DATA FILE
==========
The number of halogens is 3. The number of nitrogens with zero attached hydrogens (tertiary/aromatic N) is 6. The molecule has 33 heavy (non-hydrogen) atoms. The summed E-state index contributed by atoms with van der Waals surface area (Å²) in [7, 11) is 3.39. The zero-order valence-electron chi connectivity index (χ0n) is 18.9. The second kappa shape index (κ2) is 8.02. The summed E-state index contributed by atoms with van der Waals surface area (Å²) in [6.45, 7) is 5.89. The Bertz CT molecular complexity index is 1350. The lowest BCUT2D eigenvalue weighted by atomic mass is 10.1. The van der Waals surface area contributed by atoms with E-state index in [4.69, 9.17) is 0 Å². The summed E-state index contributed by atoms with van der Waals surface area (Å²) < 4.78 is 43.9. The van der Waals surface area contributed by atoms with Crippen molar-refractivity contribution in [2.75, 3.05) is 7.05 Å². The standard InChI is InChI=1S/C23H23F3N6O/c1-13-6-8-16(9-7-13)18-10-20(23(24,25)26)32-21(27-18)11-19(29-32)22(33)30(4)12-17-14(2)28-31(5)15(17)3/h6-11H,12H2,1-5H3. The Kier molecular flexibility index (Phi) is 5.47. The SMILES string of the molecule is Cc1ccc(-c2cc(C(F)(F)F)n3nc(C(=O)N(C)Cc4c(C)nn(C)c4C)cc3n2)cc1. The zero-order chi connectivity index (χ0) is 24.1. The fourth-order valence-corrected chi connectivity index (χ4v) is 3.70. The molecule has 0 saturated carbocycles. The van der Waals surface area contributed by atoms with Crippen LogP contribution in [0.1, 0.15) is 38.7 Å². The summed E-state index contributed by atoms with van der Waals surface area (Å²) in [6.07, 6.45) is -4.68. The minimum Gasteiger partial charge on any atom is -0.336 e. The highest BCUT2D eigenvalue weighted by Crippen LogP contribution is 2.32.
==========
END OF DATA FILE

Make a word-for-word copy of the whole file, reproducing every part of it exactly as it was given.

The number of halogens is 3. The number of nitrogens with zero attached hydrogens (tertiary/aromatic N) is 6. The molecule has 33 heavy (non-hydrogen) atoms. The summed E-state index contributed by atoms with van der Waals surface area (Å²) in [7, 11) is 3.39. The zero-order valence-electron chi connectivity index (χ0n) is 18.9. The second kappa shape index (κ2) is 8.02. The summed E-state index contributed by atoms with van der Waals surface area (Å²) in [6.45, 7) is 5.89. The Bertz CT molecular complexity index is 1350. The lowest BCUT2D eigenvalue weighted by atomic mass is 10.1. The van der Waals surface area contributed by atoms with E-state index in [4.69, 9.17) is 0 Å². The summed E-state index contributed by atoms with van der Waals surface area (Å²) < 4.78 is 43.9. The van der Waals surface area contributed by atoms with Crippen molar-refractivity contribution in [2.75, 3.05) is 7.05 Å². The standard InChI is InChI=1S/C23H23F3N6O/c1-13-6-8-16(9-7-13)18-10-20(23(24,25)26)32-21(27-18)11-19(29-32)22(33)30(4)12-17-14(2)28-31(5)15(17)3/h6-11H,12H2,1-5H3. The Kier molecular flexibility index (Phi) is 5.47. The SMILES string of the molecule is Cc1ccc(-c2cc(C(F)(F)F)n3nc(C(=O)N(C)Cc4c(C)nn(C)c4C)cc3n2)cc1. The zero-order chi connectivity index (χ0) is 24.1. The fourth-order valence-corrected chi connectivity index (χ4v) is 3.70. The molecule has 0 saturated carbocycles. The van der Waals surface area contributed by atoms with Crippen LogP contribution in [0.1, 0.15) is 38.7 Å². The summed E-state index contributed by atoms with van der Waals surface area (Å²) in [6.07, 6.45) is -4.68. The minimum Gasteiger partial charge on any atom is -0.336 e. The highest BCUT2D eigenvalue weighted by Crippen LogP contribution is 2.32.